Set against a sloping hillside in Bundanon near Nowra, New South Wales, an intriguing structure rises from the wooded and undulating landscape. Part trestle bridge, part rural shed, the dark steel-clad building is bold and purposeful, yet seems at one with its surroundings. Completed in early 2022, the striking building forms part of the recently opened Bundanon Art Museum, which was constructed on 1100 hectares of land that renowned Australian painter, Arthur Boyd and wife, Yvonne, gifted the nation in 1993.

New works at the property comprise of site infrastructure and two buildings – the Art Museum, which is embedded in the landscape and houses the Bundanon Trust’s $46 million collection of Arthur Boyd artworks, and ‘The Bridge’, both structures placing the local ecology at the centre of their design. The Bridge is used as a creative learning centre for school children and also provides accommodation – it’s suspended high above a gully in an area prone to flooding.

The project was conceived by leading Melbourne architectural firm, Kerstin Thompson Architects (KTA), who carefully balanced aesthetic requirements with the need to deliver buildings that would be resistant to both flooding and bushfires. KTA architect Lloyd McCathie said that the design brief called for the realisation of the client’s purpose: to foster an appreciation of art in the landscape in line with Arthur Boyd’s vision.

“The design addresses how buildings and landscapes can be resilient and resistant,” Lloyd said.

“Both structures needed to be resistant to fire and resilient to flood, wind, and sun; in particular The Bridge (a 165-metre-long by 9-metre-wide structure), where in the spirit of Boyd’s practice of painting ‘en plein air’, climate variation is central to visitor experience.”

Fielders ARAMAX – a picture perfect choice for The Bridge

Fielders ARAMAX was the roofing material of choice for The Bridge. This steel roofing profile is becoming a popular choice for commercial and industrial building applications, where its rigidity, long-spanning qualities and low maintenance benefits are finding favour with architects and industrial designers.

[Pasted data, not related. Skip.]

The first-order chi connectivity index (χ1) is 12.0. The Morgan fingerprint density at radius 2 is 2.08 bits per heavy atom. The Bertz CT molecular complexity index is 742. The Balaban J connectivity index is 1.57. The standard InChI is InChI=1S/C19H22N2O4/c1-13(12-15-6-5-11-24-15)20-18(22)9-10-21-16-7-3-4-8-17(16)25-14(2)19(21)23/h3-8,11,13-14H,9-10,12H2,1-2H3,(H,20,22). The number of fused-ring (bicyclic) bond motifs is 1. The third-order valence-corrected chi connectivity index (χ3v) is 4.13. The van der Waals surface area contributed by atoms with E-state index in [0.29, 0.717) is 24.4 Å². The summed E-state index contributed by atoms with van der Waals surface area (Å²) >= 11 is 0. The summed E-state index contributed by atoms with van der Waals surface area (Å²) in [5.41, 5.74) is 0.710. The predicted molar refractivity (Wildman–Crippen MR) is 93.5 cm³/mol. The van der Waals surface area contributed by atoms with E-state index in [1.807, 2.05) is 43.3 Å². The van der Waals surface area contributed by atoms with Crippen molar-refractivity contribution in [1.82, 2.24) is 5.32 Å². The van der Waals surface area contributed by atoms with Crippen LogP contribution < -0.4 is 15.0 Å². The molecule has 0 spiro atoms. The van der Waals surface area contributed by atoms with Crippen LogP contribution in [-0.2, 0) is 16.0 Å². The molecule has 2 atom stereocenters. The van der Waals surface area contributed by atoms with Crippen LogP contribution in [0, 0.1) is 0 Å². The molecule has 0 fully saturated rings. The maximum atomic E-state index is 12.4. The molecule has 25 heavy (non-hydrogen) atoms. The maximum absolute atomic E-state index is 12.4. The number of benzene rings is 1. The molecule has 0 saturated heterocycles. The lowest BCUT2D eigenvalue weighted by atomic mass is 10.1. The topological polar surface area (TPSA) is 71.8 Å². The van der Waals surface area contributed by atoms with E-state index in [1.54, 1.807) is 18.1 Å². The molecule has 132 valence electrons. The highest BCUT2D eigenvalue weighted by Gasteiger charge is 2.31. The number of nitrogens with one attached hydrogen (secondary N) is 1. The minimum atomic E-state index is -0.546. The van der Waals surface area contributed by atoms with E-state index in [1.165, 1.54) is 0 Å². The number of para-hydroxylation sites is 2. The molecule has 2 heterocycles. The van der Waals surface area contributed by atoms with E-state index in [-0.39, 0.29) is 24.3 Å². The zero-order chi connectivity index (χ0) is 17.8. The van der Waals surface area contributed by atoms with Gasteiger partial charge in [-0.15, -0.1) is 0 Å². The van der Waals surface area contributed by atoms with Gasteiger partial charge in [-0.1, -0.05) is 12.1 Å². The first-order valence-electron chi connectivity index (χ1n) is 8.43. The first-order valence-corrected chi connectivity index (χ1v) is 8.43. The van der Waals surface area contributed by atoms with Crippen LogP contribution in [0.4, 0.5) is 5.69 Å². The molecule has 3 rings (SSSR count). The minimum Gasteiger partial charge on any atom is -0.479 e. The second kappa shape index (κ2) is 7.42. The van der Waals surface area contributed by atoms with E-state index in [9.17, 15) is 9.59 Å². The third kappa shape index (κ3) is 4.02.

ARAMAX steel roof

“The ARAMAX roof with its clear spans over The Bridge, functions as a parasol, shading the breezeway spaces and accommodation rooms, which have their own independent roofs below, while allowing air flow and views of the landscape along the length of the Bridge,” Lloyd explained.

“The long spans of ARAMAX also removed the need for additional structural steel framing. This meant that the purity and clarity of the roof as a parasol was evident along the length of The Bridge, uninterrupted by additional steel members.

“The roof was deliberately lifted above The Bridge allowing light and air penetration into the spaces below – the profile of the elevated ARAMAX cuts a datum across the site, registering the roof against the landscape. To reinforce this principle, ARAMAX was specified as galvanised finish, while the structure, which supports it, is painted black.

“A custom underslung gutter was also designed thanks to the design freedom allowed by the ARAMAX parameters.”

As well as helping to meet the design vision for the project, ARAMAX delivered the required performance measures when it came to BAL requirements and having low-maintenance qualities. At the time of the Black Summer Fires during the 2019-20 bushfire season, fires came within a kilometre of the location, which reinforced the need to incorporate high bushfire resistance in any future builds.

“ARAMAX was selected for its robustness, resilience and longevity in the context of a remote, flood and bushfire-prone environment. Low maintenance, integrated colour materials were selected to reduce reapplication of finishes over time,” Lloyd explained.

“Being located in a bushfire prone area, The Bridge was required to be BAL29 – as a parasol room, the ARAMAX needed to be non-combustible.

“Bundanon is a regional site, and the client also needed low maintenance materials to reduce the ongoing operational costs, and minimise risks associated with material and labour availability at a regional location.”

The construction process using ARAMAX also had advantages according to the architect, with the sheets delivered to site preformed and in the required lengths, allowing fast and efficient installation. The successful application of Fielders ARAMAX has also led KTA to evaluate its use for several of the consultancy’s new projects, including perforated ARAMAX as facade cladding for a tertiary institution.